Common Sports Injuries & Prevention Essentials

Sports Medicine in Northern IllinoisFor millions of kids and parents across the U.S., the arrival of warm spring weather means one thing: It’s time to gear up for spring and summer sports. In the U.S., as many as 45 million kids participate in some sort of sport — and not just for the thrill of competition.

Studies show participation in sports can help kids do better in school and improve their social skills. Being physically active as a kid may decrease the risks of childhood obesity. And establishing a healthy interest in physical activity early in life means it’s more likely your child will stay active as an adult, too.

But as many benefits as childhood sports offer, it’s also true that when your child participates in sports, they increase their risks of sports-related injuries. As a parent, you want to do all you can to reduce those risks. Here’s a quick primer on some of the most common injuries in sports and what you (and your child) can do to help prevent them.

Common injuries in sports

Sports-related injuries can be roughly divided into two categories: acute injuries and overuse injuries.

Acute injuries

Acute injuries include things like fractures, sprains and strains, bruises and lacerations. Most acute injuries come from some sort of contact, like a fall or a collision with another player. Even contact with a ball or other equipment can cause an acute injury. In children, these injuries have the potential to affect their growth and development. For instance, if a fracture damages the growth plate – the part of the bone that’s still growing — it could cause effects that last for the rest of your child’s life.

Concussions are another type of acute injury that can have devastating consequences. Concussions cause chemical changes inside the brain, and they can also damage the brain tissue. Concussions and other types of traumatic brain injury are more likely to occur in contact sports, like football, wrestling, ice hockey, rugby, boxing and mixed martial arts. Even soccer, one of the most popular sports for kids, has significant concussion risks.

Overuse injuries

Overuse injuries develop when a joint or muscle is subjected to a lot of repetitive strain. Little league elbow andswimmer’s shoulder are two common types of overuse injuries in kids. Some knee injuries are also associated with repetitive use and strain. Like fractures, overuse injuries can affect a child’s growth and development, so they need prompt medical attention.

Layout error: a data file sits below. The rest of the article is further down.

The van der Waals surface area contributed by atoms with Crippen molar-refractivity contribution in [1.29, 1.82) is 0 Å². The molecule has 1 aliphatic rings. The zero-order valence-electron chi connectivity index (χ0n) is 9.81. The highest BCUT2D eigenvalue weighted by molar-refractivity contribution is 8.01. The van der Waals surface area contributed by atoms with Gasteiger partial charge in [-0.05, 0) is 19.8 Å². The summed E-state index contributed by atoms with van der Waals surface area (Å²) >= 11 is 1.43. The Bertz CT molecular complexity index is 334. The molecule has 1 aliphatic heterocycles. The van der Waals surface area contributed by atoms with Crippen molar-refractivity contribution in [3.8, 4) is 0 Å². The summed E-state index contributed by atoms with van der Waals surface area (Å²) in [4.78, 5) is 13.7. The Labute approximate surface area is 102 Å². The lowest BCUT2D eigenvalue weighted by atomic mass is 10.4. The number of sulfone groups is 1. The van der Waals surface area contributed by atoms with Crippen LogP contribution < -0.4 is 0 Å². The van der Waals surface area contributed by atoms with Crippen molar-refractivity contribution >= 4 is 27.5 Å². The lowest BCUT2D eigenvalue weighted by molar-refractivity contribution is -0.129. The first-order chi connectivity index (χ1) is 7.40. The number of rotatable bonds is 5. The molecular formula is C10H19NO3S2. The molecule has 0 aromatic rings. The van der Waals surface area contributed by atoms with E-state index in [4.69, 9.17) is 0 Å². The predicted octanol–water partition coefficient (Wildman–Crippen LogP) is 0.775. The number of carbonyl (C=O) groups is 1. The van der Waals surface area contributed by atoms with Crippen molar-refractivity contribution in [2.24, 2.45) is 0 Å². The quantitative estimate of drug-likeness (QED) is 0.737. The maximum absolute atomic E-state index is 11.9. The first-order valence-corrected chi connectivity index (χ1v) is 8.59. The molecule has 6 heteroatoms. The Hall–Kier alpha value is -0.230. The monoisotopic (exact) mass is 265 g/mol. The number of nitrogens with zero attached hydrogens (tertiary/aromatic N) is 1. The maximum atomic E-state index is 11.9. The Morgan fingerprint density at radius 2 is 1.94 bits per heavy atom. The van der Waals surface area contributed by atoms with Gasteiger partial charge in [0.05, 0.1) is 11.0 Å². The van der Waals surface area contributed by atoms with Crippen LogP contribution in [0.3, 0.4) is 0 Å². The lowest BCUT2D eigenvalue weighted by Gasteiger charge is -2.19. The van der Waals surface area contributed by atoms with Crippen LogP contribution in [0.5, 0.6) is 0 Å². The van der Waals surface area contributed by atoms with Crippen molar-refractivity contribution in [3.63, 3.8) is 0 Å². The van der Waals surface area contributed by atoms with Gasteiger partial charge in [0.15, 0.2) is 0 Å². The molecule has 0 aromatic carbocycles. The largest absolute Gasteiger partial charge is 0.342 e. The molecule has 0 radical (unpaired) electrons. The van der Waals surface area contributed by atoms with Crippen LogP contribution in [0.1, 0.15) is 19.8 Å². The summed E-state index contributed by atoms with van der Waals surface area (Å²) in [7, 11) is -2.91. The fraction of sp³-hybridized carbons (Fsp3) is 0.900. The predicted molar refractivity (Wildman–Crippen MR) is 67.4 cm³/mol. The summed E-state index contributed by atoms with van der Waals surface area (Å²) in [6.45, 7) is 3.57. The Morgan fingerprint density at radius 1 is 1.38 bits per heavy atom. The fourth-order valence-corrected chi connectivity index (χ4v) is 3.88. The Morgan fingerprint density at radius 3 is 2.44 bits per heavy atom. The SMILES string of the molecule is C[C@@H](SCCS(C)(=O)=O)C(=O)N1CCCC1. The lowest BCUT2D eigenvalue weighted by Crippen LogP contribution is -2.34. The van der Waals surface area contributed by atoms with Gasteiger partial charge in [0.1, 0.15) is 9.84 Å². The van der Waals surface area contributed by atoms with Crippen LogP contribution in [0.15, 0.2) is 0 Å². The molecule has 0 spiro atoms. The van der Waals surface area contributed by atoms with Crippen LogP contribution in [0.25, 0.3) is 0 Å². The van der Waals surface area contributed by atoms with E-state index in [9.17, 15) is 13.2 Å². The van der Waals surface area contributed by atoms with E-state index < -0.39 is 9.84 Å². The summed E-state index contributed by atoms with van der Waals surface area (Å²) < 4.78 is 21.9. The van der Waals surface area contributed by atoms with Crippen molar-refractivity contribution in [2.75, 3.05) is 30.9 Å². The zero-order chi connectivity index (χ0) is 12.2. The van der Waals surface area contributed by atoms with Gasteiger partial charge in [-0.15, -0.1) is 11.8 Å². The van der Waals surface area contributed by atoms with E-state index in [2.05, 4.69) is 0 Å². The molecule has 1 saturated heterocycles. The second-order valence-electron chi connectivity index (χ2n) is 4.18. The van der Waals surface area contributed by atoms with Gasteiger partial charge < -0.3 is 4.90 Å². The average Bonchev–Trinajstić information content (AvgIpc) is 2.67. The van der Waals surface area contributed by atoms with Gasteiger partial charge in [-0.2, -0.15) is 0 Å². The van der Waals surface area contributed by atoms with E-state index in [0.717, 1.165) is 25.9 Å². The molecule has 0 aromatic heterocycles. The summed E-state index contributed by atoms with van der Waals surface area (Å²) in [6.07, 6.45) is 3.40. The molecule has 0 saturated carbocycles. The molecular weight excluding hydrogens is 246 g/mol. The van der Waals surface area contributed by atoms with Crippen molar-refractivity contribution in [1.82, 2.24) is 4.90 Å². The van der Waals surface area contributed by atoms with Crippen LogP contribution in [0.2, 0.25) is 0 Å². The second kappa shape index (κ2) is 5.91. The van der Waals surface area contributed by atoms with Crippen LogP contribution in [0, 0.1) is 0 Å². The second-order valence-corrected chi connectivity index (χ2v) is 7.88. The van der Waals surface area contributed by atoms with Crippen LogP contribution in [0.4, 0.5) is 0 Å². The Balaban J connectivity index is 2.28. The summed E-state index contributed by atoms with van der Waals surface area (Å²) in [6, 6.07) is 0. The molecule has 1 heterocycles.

How to prevent sports injuries

While parents might not be able to prevent every injury, there are things you can do to reduce your child’s injury risks:

Choose the right sport

Injury prevention begins long before your child gets to the playing field. It starts by choosing a sport that suits our child’s interests. If a child is interested in a sport and enjoys participating, they’re more likely to practice good habits, like warming up and wearing protective gear. On the other hand, kids who are disinterested might not pay attention while on the field, leaving them open to both acute and overuse injuries.

Evaluate the program

Plenty of youth sports are led by well-intentioned parents who often don’t have the skills needed to safely and effectively coach young kids. Before registering your child for a sport, find out all you can about the coaching staff. Ideally, you want  a staff that’s invested in healthy play and good sportsmanship — not one that believes in winning at all costs.

Don’t specialize too early

Encourage your child to take part in multiple sports, especially when they’re younger. Specializing in one sport during elementary and middle school years is more likely to cause repetitive stress and overuse injuries. Playing in multiple sports engages different muscle groups and “balances out” musculoskeletal stress, improving coordination and overall performance.

Focus on the warm-up

Make sure your child warms up for at least 10 minutes before play or practice. A good warm-up routine prepares your child’s muscles, ligaments and tendons for activity, reducing the risk of sprains and other injuries.

Stay healthy off the field

Every athlete needs good nutrition, proper hydration and plenty of rest to be at their best. In kids whose bodies are growing, those needs are even greater. Help your child understand why healthy habits are important for them and how those habits can help them be better at their sport.

Investigate online resources

The internet is a good place for parents to learn more about injury prevention in young athletes. Here are three sites worth checking out:

Stop Sports Injuries, from the American Orthopaedic Society for Sports Medicine

American Academy of Orthopaedics: A Guide to Safety for Young Athletes

CDC Sports Safety page

Help your athlete stay healthy

Sports injuries can be serious at any age. But in children and teens who are still growing, the short-and long-term effects of an injury can be especially concerning. If your child is injured or has any symptoms of injury, prompt medical evaluation is essential for their health. As a leading orthopedic specialist in Algonquin and Rockford, Dr. Van Thiel has extensive experience caring for athletes of all skill levels, including student athletes and professionals. To book an appointment for your child or to learn more about how Dr. Van Thiel can help your young athlete stay healthy, give us a call at (779) 774-1110 or use our online contact form today.


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